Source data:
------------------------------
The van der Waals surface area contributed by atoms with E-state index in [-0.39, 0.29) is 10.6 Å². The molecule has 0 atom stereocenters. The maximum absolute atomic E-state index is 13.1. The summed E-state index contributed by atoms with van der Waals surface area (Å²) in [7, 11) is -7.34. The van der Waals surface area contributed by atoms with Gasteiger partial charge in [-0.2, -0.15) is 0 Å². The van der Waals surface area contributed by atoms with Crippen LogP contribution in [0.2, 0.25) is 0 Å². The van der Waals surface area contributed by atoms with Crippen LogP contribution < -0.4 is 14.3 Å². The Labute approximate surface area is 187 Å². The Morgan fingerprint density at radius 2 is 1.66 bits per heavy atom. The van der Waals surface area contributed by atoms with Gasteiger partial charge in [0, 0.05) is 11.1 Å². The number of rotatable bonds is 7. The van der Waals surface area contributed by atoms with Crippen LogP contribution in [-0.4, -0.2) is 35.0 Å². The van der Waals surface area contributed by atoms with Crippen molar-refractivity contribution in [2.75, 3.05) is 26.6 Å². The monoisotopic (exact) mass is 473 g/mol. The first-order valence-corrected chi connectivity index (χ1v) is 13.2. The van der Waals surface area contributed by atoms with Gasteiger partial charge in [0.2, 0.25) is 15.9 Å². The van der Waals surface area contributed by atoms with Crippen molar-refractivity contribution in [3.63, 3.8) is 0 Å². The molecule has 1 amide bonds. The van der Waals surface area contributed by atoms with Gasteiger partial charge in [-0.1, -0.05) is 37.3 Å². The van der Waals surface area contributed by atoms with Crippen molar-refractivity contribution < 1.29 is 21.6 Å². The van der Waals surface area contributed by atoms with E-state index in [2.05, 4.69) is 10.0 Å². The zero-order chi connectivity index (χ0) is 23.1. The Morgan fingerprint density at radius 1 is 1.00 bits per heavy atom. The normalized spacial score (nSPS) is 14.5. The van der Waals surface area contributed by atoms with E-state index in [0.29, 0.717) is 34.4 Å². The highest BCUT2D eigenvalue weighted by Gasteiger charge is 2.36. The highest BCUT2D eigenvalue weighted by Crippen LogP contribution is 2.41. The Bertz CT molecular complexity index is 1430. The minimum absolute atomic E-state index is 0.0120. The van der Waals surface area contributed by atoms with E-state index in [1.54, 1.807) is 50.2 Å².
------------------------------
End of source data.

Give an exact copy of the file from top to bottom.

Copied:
The van der Waals surface area contributed by atoms with E-state index in [-0.39, 0.29) is 10.6 Å². The molecule has 0 atom stereocenters. The maximum absolute atomic E-state index is 13.1. The summed E-state index contributed by atoms with van der Waals surface area (Å²) in [7, 11) is -7.34. The van der Waals surface area contributed by atoms with Gasteiger partial charge in [-0.2, -0.15) is 0 Å². The van der Waals surface area contributed by atoms with Crippen LogP contribution in [0.2, 0.25) is 0 Å². The van der Waals surface area contributed by atoms with Crippen LogP contribution < -0.4 is 14.3 Å². The Labute approximate surface area is 187 Å². The Morgan fingerprint density at radius 2 is 1.66 bits per heavy atom. The van der Waals surface area contributed by atoms with Gasteiger partial charge in [0, 0.05) is 11.1 Å². The number of rotatable bonds is 7. The van der Waals surface area contributed by atoms with Crippen LogP contribution in [-0.4, -0.2) is 35.0 Å². The van der Waals surface area contributed by atoms with Crippen molar-refractivity contribution in [2.75, 3.05) is 26.6 Å². The monoisotopic (exact) mass is 473 g/mol. The first-order valence-corrected chi connectivity index (χ1v) is 13.2. The van der Waals surface area contributed by atoms with Gasteiger partial charge in [0.2, 0.25) is 15.9 Å². The van der Waals surface area contributed by atoms with Crippen molar-refractivity contribution in [3.63, 3.8) is 0 Å². The molecule has 1 amide bonds. The van der Waals surface area contributed by atoms with Gasteiger partial charge in [-0.1, -0.05) is 37.3 Å². The van der Waals surface area contributed by atoms with Crippen molar-refractivity contribution < 1.29 is 21.6 Å². The van der Waals surface area contributed by atoms with E-state index in [2.05, 4.69) is 10.0 Å². The zero-order chi connectivity index (χ0) is 23.1. The Morgan fingerprint density at radius 1 is 1.00 bits per heavy atom. The normalized spacial score (nSPS) is 14.5. The van der Waals surface area contributed by atoms with E-state index in [0.29, 0.717) is 34.4 Å². The highest BCUT2D eigenvalue weighted by Gasteiger charge is 2.36. The highest BCUT2D eigenvalue weighted by Crippen LogP contribution is 2.41. The Bertz CT molecular complexity index is 1430. The minimum absolute atomic E-state index is 0.0120. The van der Waals surface area contributed by atoms with E-state index in [1.54, 1.807) is 50.2 Å².